Skin on dorsum and flanks shagreen; faint middorsal fold; row of three small middorsal tubercles on head; dorsolateral folds absent; thin lateral folds on anterior half of the flanks; skin on throat, chest, belly and ventral surfaces of thighs areolate; discoidal fold absent. One low round ulnar tubercle; white nuptial pads present; palmar tubercles prominent, outer palmar tubercle bifid, slightly bigger than ovoid thenar tubercle; subarticular tubercles distinct, rounded; low supernumerary tubercles at base of fingers; fingers with broad lateral fringes extended to outer edge of the palm; Finger I shorter than Finger II; discs on fingers expanded and elliptical; ventral pads on fingers surrounded by circumferential grooves ( Fig. 7DView Figure 7).

Hindlimbs slender; dorsal surfaces of hindlimbs with scattered low tubercles; posterior surfaces of thighs smooth, ventral surfaces of thighs areolate; heel bearing one medium prominent subconical tubercle surrounded by few lower rounded tubercles; outer edge of tarsus bearing low subconical tubercles; short inner tarsal fold present; inner metatarsal tubercle ovoid, elevated, three times the size of elliptical, rounded outer metatarsal tubercle; plantar surface with indistinct supernumerary tubercles; subarticular tubercles distinct, rounded; toes with broad lateral fringes; basal webbing present; discs smaller than those on fingers, wider on Toe IV and V; discs on toes expanded, elliptical; all toes having ventral pads and circumferential grooves; relative lengths of toes: I < II < III < V < IV; Toe V longer than Toe III (disc on Toe III exceeds proximal edge of the distal subarticular tubercle on Toe IV, disc on Toe V exceeds proximal edge of penultimate subarticular tubercle on Toe IV; Fig. 7View Figure 7). Coloration of the holotype in life and preservative is shown in Figures 15BView Figure 15, 18AView Figure 18.

Coloration of holotype in preservative. Dorsum grayish light brown with cream markings including an irregular W-shaped scapular mark and irregular reticulations; middorsal black stripe; head with interorbital stripe; faint canthal and labial bars; dark brown supratympanic stripe; flanks with the same background color as dorsum; flanks, groins, anterior, and posterior surfaces of thighs with cream medium-sized spots and cream oblique reticulations; background color of groins, anterior, and posterior surfaces of thighs lighter than dorsum; venter cream with scattered minute brown flecks on belly and brown midventral stripe ( Fig. 15BView Figure 15).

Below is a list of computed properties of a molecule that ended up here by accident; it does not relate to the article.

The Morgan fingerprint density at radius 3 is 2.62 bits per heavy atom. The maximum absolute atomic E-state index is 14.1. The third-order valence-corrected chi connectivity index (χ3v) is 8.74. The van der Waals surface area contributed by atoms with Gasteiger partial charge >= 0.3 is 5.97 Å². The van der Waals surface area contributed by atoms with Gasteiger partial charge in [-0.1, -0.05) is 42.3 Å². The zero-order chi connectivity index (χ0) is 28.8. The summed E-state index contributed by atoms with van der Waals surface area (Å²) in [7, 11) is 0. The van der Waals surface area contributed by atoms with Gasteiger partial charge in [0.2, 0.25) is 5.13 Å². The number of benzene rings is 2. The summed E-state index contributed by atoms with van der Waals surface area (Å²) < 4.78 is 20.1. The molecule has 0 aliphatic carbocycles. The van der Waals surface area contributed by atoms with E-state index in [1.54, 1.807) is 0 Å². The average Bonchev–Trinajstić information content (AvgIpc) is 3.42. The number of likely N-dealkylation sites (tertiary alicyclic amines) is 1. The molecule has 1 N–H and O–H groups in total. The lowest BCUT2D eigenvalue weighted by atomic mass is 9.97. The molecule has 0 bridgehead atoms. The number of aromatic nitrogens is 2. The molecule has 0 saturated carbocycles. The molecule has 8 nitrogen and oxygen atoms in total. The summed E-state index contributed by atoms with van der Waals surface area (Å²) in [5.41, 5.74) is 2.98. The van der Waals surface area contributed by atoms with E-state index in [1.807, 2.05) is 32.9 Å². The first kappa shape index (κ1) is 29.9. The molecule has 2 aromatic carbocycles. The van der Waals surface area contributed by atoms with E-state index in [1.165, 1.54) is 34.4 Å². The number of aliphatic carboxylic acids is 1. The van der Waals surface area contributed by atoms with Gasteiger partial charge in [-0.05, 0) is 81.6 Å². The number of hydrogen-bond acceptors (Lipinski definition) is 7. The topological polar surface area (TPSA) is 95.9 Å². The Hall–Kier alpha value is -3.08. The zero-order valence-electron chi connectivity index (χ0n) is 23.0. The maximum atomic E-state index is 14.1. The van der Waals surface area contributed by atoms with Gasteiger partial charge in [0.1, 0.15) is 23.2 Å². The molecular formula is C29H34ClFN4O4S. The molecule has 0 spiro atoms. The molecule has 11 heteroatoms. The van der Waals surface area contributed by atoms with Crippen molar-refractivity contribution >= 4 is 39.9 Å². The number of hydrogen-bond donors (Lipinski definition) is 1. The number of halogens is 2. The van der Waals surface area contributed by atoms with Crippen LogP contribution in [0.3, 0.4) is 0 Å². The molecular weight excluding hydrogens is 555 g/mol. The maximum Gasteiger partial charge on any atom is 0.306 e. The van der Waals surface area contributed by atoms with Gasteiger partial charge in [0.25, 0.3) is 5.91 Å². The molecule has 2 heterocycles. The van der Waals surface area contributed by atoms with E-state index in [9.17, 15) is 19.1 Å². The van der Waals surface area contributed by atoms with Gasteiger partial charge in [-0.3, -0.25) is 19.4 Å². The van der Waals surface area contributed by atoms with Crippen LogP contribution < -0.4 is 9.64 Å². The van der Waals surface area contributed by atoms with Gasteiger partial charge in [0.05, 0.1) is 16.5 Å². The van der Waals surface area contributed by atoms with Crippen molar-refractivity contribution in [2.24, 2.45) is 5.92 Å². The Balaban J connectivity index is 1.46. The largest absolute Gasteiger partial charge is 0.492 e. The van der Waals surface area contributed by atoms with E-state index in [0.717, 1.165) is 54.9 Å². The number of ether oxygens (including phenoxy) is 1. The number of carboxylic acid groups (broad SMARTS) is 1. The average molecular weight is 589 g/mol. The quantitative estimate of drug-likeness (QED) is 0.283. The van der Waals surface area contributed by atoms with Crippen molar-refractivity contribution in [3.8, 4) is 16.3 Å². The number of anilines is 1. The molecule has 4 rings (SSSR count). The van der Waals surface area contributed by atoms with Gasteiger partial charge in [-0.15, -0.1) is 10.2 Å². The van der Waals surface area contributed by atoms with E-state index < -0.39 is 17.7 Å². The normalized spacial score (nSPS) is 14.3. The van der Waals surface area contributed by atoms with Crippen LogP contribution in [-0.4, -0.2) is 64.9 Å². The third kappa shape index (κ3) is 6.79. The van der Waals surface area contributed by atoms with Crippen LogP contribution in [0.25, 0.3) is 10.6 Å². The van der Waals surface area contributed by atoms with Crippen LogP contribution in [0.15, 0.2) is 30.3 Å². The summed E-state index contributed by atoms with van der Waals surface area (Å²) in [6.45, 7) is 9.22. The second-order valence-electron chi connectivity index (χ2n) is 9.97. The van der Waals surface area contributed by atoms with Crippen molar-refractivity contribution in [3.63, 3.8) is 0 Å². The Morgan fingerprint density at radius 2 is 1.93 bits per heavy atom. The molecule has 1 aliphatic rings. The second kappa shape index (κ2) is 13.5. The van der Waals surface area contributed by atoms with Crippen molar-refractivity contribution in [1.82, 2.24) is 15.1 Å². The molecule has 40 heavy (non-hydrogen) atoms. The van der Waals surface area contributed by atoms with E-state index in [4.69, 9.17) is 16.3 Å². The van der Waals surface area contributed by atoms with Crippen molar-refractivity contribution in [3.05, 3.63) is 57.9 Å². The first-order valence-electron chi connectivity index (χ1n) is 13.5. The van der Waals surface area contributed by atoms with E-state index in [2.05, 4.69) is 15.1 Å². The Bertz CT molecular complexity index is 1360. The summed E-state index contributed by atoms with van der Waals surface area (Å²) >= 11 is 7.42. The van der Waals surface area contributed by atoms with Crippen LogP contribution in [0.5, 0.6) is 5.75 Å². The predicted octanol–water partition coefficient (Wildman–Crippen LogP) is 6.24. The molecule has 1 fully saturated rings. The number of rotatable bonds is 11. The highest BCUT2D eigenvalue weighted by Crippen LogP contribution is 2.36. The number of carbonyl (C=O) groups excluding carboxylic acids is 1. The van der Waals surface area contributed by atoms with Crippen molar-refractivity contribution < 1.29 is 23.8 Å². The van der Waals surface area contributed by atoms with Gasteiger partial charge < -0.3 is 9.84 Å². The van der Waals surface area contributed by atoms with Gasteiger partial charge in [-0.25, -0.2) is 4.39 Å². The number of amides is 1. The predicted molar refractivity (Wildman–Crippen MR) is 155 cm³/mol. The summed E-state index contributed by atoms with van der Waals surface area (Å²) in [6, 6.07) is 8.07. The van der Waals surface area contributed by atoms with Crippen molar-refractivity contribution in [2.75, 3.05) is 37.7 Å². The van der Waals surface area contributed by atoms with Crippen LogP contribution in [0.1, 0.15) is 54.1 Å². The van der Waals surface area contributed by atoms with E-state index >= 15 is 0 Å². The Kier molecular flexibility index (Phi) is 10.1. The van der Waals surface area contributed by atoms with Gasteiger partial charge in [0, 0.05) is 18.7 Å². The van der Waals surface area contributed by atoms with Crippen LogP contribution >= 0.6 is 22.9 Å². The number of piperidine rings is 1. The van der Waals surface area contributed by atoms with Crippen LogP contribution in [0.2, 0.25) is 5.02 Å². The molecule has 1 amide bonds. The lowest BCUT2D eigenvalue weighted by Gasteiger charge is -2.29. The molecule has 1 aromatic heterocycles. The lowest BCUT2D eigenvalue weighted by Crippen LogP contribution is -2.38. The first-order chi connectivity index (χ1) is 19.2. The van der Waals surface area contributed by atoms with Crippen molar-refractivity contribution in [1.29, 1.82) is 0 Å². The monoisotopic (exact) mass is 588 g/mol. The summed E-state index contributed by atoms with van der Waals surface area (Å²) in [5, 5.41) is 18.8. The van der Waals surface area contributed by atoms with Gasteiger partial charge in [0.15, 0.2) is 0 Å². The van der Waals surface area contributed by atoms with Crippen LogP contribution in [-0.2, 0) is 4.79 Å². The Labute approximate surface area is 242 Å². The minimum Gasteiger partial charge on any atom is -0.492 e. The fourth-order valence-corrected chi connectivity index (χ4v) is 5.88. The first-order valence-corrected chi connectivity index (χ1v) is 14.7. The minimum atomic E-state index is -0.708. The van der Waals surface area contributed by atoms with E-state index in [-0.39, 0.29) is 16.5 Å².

Coloration of holotype in life. Based on studio photographs. Dorsum light brown with cream markings including an irregular W-shaped scapular mark and irregular reticulations; head with interorbital stripe; faint gray canthal stripes and thin labial bars; black supratympanic stripe; flanks, groins, anterior, and posterior surfaces of thighs with yellow medium-sized spots and cream oblique reticulations; background color on groins and posterior surfaces of thighs purplish brown; ventral surfaces of limbs and chest pinkish cream; vocal sac yellowish cream; venter pinkish cream suffused with white; iris copper with thin black reticulations; light-blue sclera ( Fig. 18AView Figure 18).

Variation.